The decade's most triggering comedy
Former high school track athlete Chelsea Mitchell said that competing against trans athletes was “devastating” to her confidence and opportunities, and she pledged to continue her legal battle to ban biological males from girls’ sports.
Mitchell, the “fastest girl in Connecticut,” wrote an op-ed in USA Today on Sunday explaining why she and three other athletes sued the Connecticut Interscholastic Athletic Conference (CIAC) last year over the state’s decision to allow trans athletes to compete based on gender identity instead of biology.
Mitchell competed against biologically male athletes for most of her high school career and said that continuous losses to those trans athletes was demoralizing to her and other girls in the sport.
“I’ve lost four women’s state championship titles, two all-New England awards, and numerous other spots on the podium to male runners. I was bumped to third place in the 55-meter dash in 2019, behind two male runners. With every loss, it gets harder and harder to try again,” she wrote.
“That’s a devastating experience. It tells me that I’m not good enough; that my body isn’t good enough; and that no matter how hard I work, I am unlikely to succeed, because I’m a woman,” she added.
Mitchell and fellow female high school athletes Alanna Smith, Selina Soule, Ashley Nicoletti sued CIAC in February 2020 for allowing two biological males, transgender students Andraya Yearwood and Terry Miller, to compete in girls track and field competitions. A federal district judge dismissed the lawsuit in April, ruling that the question was moot since Yearwood and Miller had graduated and were no longer competing in high school sports.
Mitchell intends to appeal the judge’s decision, however. While they competed, Yearwood and Miller dominated Connecticut high school girls track. As Mitchell writes:
The CIAC allows biological males to compete in girls’ and women’s sports. As a result, two males began racing in girls’ track in 2017. In the 2017, 2018, and 2019 seasons alone, these males took 15 women’s state track championship titles (titles held in 2016 by nine different girls) and more than 85 opportunities to participate in higher level competitions that belonged to female track athletes.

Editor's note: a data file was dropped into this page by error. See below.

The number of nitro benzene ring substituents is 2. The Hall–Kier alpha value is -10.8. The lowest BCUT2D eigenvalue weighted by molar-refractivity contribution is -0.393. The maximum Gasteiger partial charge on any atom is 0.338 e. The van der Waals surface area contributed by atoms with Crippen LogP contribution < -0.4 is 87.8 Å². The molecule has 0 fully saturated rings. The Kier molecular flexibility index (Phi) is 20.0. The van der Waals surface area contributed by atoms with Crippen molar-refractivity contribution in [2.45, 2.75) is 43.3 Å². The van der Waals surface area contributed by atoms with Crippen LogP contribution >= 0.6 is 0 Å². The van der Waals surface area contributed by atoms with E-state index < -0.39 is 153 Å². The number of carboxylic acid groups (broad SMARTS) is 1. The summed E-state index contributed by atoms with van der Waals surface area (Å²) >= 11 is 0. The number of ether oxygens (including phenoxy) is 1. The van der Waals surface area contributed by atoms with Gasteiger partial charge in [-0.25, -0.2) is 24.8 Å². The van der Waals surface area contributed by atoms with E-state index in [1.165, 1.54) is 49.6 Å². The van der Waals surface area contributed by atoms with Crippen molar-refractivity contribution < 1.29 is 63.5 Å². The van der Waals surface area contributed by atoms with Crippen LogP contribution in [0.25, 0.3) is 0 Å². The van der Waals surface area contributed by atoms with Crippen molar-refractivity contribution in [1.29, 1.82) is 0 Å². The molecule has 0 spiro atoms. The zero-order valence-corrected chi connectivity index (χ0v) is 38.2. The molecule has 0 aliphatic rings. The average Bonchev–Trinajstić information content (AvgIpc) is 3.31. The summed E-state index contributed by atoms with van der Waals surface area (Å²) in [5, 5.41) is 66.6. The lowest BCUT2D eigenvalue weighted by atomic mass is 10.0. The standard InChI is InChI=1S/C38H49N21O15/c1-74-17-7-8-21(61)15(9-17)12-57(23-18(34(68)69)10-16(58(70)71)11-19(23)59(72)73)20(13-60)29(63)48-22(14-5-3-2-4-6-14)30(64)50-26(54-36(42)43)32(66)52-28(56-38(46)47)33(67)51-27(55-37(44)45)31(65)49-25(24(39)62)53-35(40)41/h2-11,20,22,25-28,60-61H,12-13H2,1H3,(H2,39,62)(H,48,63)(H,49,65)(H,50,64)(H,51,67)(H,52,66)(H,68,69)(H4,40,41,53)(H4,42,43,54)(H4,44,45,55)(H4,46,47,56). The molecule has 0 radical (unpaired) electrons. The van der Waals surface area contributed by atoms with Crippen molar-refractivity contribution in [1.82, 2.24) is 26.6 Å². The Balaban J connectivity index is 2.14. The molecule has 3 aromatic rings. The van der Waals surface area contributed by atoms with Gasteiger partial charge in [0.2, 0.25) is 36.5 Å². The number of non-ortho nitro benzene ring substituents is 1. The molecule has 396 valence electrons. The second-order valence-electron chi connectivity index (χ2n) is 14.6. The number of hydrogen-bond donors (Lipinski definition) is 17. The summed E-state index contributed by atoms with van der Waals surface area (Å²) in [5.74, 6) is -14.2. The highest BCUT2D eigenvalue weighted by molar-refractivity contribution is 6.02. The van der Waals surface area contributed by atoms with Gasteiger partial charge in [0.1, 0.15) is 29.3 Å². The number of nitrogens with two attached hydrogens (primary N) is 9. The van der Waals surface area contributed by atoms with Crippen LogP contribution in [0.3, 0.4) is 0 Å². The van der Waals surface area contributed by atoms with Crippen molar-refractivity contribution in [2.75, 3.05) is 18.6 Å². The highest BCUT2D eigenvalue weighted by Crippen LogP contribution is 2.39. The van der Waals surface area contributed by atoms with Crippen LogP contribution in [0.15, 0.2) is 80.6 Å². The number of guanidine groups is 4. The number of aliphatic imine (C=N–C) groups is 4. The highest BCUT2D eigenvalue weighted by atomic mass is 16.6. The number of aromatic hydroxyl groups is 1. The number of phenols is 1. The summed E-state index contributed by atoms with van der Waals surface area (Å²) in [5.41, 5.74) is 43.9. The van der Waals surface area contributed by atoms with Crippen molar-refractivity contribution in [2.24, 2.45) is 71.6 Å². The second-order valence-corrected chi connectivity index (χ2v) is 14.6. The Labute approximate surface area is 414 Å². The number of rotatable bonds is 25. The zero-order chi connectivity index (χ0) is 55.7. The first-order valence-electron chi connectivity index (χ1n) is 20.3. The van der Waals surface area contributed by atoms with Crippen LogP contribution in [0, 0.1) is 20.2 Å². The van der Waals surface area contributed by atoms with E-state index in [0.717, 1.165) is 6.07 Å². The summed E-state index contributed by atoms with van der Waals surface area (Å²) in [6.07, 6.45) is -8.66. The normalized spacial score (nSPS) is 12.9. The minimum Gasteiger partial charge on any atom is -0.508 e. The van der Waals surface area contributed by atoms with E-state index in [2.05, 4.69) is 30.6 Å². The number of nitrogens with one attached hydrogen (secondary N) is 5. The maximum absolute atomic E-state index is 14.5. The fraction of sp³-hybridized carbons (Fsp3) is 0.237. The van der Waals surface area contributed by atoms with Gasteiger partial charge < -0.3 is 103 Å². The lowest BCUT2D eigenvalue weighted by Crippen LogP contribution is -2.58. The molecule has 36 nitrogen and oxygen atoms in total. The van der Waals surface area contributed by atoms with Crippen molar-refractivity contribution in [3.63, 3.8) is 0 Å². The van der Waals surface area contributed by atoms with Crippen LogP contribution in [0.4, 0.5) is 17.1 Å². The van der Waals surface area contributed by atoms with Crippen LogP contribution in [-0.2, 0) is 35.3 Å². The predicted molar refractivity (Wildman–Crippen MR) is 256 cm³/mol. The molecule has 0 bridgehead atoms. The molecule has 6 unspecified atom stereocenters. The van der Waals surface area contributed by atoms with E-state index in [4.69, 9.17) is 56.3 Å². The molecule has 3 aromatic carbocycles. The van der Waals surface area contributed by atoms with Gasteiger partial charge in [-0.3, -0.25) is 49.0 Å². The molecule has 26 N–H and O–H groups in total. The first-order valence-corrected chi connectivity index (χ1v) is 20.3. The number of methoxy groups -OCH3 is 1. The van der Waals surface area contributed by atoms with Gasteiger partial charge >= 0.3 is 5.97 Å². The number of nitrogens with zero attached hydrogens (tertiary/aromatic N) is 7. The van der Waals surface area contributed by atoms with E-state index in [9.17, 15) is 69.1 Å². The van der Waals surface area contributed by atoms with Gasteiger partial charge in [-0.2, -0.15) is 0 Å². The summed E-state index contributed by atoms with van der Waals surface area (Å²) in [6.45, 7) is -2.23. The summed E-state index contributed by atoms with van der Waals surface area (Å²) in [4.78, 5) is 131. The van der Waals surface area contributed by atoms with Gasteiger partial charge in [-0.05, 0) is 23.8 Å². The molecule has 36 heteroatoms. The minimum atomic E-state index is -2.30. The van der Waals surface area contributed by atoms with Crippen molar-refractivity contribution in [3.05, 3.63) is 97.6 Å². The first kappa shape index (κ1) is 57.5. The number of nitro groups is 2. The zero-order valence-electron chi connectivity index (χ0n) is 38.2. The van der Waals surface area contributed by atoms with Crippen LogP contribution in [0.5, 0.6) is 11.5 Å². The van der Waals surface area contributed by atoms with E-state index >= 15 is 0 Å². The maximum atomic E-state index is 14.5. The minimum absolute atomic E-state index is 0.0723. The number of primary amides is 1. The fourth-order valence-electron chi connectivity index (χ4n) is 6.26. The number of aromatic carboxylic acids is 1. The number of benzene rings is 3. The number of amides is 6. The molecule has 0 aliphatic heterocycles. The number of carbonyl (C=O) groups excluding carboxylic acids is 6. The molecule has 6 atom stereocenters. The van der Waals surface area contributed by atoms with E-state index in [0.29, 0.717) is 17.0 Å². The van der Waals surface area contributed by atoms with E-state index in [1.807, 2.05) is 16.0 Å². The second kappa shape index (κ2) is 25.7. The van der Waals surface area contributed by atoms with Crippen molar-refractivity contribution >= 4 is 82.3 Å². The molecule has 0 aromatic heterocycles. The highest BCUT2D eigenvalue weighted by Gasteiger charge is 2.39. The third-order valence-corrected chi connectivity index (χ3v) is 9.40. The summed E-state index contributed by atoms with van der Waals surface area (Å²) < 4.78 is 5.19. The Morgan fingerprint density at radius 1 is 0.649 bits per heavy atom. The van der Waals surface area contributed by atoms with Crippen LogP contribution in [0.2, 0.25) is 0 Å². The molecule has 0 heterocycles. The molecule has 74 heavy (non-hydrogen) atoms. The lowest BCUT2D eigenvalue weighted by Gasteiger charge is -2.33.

That’s because males have massive physical advantages. Their bodies are simply bigger and stronger on average than female bodies. It’s obvious to every single girl on the track.
The repeated losses to biologically male athletes chip “away at women’s confidence and our belief in our own abilities,” Mitchell continued. She went on to point out that the trans athletes may have cost female athletes opportunities to play their sport at the next level, as well.
“[CIAC’s policy on transgender athletes] robs girls of the chance to race in front of college scouts who show up for elite meets, and to compete for the scholarships and opportunities that come with college recruitment,” Mitchell said. “I’ll never know how my own college recruitment was impacted by losing those four state championship titles to a male. When colleges looked at my record, they didn’t see the fastest girl in Connecticut. They saw a second- or third-place runner.”
Mitchell ended the op-ed promising to appeal the court’s decision and continue her fight to protect the integrity of high school girls’ sports.
“We’re taking our case to the U.S. Court of Appeals for the 2nd Circuit, where we are going to ask once again for the court to recognize our right to fair competition — a right that Title IX has promised to girls and women for 50 years,” Mitchell said.